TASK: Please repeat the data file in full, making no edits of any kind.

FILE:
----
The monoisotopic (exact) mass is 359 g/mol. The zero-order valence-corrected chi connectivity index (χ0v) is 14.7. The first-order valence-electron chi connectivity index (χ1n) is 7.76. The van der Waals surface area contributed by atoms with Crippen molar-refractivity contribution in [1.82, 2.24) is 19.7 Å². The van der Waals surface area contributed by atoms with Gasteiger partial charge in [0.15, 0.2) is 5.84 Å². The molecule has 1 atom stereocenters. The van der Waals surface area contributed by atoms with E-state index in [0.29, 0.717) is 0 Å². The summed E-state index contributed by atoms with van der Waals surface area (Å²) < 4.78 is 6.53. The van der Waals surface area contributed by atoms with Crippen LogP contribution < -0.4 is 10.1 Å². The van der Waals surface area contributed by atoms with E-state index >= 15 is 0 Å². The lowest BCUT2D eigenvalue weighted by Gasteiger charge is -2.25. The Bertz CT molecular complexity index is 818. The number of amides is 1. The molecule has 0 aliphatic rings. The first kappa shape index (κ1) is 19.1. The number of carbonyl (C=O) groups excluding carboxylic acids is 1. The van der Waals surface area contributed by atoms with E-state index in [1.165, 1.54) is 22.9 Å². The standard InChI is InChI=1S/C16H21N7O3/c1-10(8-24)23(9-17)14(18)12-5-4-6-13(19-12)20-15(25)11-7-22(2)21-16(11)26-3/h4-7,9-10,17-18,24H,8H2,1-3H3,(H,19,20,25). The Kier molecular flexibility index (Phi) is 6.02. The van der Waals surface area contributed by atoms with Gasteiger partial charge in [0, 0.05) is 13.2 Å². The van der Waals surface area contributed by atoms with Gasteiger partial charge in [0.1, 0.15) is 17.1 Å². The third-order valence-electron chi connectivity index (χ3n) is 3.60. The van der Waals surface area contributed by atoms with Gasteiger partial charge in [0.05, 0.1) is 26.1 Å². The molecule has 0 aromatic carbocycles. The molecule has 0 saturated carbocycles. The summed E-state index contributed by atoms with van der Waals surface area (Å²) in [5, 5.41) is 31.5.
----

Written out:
The monoisotopic (exact) mass is 359 g/mol. The zero-order valence-corrected chi connectivity index (χ0v) is 14.7. The first-order valence-electron chi connectivity index (χ1n) is 7.76. The van der Waals surface area contributed by atoms with Crippen molar-refractivity contribution in [1.82, 2.24) is 19.7 Å². The van der Waals surface area contributed by atoms with Gasteiger partial charge in [0.15, 0.2) is 5.84 Å². The molecule has 1 atom stereocenters. The van der Waals surface area contributed by atoms with E-state index in [0.29, 0.717) is 0 Å². The summed E-state index contributed by atoms with van der Waals surface area (Å²) < 4.78 is 6.53. The van der Waals surface area contributed by atoms with Crippen LogP contribution < -0.4 is 10.1 Å². The van der Waals surface area contributed by atoms with E-state index >= 15 is 0 Å². The lowest BCUT2D eigenvalue weighted by Gasteiger charge is -2.25. The Bertz CT molecular complexity index is 818. The number of amides is 1. The molecule has 0 aliphatic rings. The first kappa shape index (κ1) is 19.1. The number of carbonyl (C=O) groups excluding carboxylic acids is 1. The van der Waals surface area contributed by atoms with E-state index in [1.165, 1.54) is 22.9 Å². The standard InChI is InChI=1S/C16H21N7O3/c1-10(8-24)23(9-17)14(18)12-5-4-6-13(19-12)20-15(25)11-7-22(2)21-16(11)26-3/h4-7,9-10,17-18,24H,8H2,1-3H3,(H,19,20,25). The Kier molecular flexibility index (Phi) is 6.02. The van der Waals surface area contributed by atoms with Gasteiger partial charge in [0, 0.05) is 13.2 Å². The van der Waals surface area contributed by atoms with Gasteiger partial charge in [0.1, 0.15) is 17.1 Å². The third-order valence-electron chi connectivity index (χ3n) is 3.60. The van der Waals surface area contributed by atoms with Gasteiger partial charge in [0.05, 0.1) is 26.1 Å². The molecule has 0 aromatic carbocycles. The molecule has 0 saturated carbocycles. The summed E-state index contributed by atoms with van der Waals surface area (Å²) in [5, 5.41) is 31.5.